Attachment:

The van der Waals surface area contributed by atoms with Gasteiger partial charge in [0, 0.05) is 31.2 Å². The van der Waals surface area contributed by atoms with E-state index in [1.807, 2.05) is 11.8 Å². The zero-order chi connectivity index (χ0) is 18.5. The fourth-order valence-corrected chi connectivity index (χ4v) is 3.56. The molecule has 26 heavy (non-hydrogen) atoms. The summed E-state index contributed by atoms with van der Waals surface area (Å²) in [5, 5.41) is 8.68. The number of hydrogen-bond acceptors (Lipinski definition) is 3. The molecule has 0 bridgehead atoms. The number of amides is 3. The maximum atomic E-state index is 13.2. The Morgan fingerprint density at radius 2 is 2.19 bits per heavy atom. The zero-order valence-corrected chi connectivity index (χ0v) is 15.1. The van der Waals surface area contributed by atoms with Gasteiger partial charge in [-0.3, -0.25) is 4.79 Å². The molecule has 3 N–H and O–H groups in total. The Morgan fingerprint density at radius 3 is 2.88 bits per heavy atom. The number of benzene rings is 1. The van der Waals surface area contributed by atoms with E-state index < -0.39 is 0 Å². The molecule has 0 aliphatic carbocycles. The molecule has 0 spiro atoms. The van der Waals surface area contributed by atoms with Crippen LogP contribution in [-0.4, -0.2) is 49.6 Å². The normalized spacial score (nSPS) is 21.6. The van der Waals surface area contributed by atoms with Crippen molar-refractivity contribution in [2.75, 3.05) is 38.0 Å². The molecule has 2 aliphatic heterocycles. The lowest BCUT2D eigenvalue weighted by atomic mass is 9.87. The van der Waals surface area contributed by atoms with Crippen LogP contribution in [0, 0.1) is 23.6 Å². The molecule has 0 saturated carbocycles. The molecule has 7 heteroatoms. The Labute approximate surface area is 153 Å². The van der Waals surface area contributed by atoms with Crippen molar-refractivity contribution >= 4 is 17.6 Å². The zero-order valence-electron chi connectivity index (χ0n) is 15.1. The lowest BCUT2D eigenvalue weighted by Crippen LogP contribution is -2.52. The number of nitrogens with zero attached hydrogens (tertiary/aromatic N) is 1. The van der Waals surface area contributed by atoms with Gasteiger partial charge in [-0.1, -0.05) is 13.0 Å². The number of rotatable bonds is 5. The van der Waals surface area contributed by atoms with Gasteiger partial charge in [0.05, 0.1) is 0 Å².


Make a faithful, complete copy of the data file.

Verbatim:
The van der Waals surface area contributed by atoms with Gasteiger partial charge in [0, 0.05) is 31.2 Å². The van der Waals surface area contributed by atoms with E-state index in [1.807, 2.05) is 11.8 Å². The zero-order chi connectivity index (χ0) is 18.5. The fourth-order valence-corrected chi connectivity index (χ4v) is 3.56. The molecule has 26 heavy (non-hydrogen) atoms. The summed E-state index contributed by atoms with van der Waals surface area (Å²) in [5, 5.41) is 8.68. The number of hydrogen-bond acceptors (Lipinski definition) is 3. The molecule has 0 bridgehead atoms. The number of amides is 3. The maximum atomic E-state index is 13.2. The Morgan fingerprint density at radius 2 is 2.19 bits per heavy atom. The zero-order valence-corrected chi connectivity index (χ0v) is 15.1. The van der Waals surface area contributed by atoms with Gasteiger partial charge in [-0.3, -0.25) is 4.79 Å². The molecule has 3 N–H and O–H groups in total. The Morgan fingerprint density at radius 3 is 2.88 bits per heavy atom. The number of benzene rings is 1. The van der Waals surface area contributed by atoms with E-state index < -0.39 is 0 Å². The molecule has 0 aliphatic carbocycles. The molecule has 0 spiro atoms. The van der Waals surface area contributed by atoms with Crippen LogP contribution in [-0.4, -0.2) is 49.6 Å². The normalized spacial score (nSPS) is 21.6. The van der Waals surface area contributed by atoms with Crippen molar-refractivity contribution in [2.75, 3.05) is 38.0 Å². The molecule has 2 aliphatic heterocycles. The lowest BCUT2D eigenvalue weighted by atomic mass is 9.87. The van der Waals surface area contributed by atoms with Crippen LogP contribution in [0, 0.1) is 23.6 Å². The molecule has 0 saturated carbocycles. The molecule has 7 heteroatoms. The Labute approximate surface area is 153 Å². The van der Waals surface area contributed by atoms with Crippen molar-refractivity contribution >= 4 is 17.6 Å². The zero-order valence-electron chi connectivity index (χ0n) is 15.1. The lowest BCUT2D eigenvalue weighted by Crippen LogP contribution is -2.52. The number of nitrogens with zero attached hydrogens (tertiary/aromatic N) is 1. The van der Waals surface area contributed by atoms with Gasteiger partial charge in [-0.1, -0.05) is 13.0 Å². The number of rotatable bonds is 5. The van der Waals surface area contributed by atoms with Gasteiger partial charge in [0.05, 0.1) is 0 Å².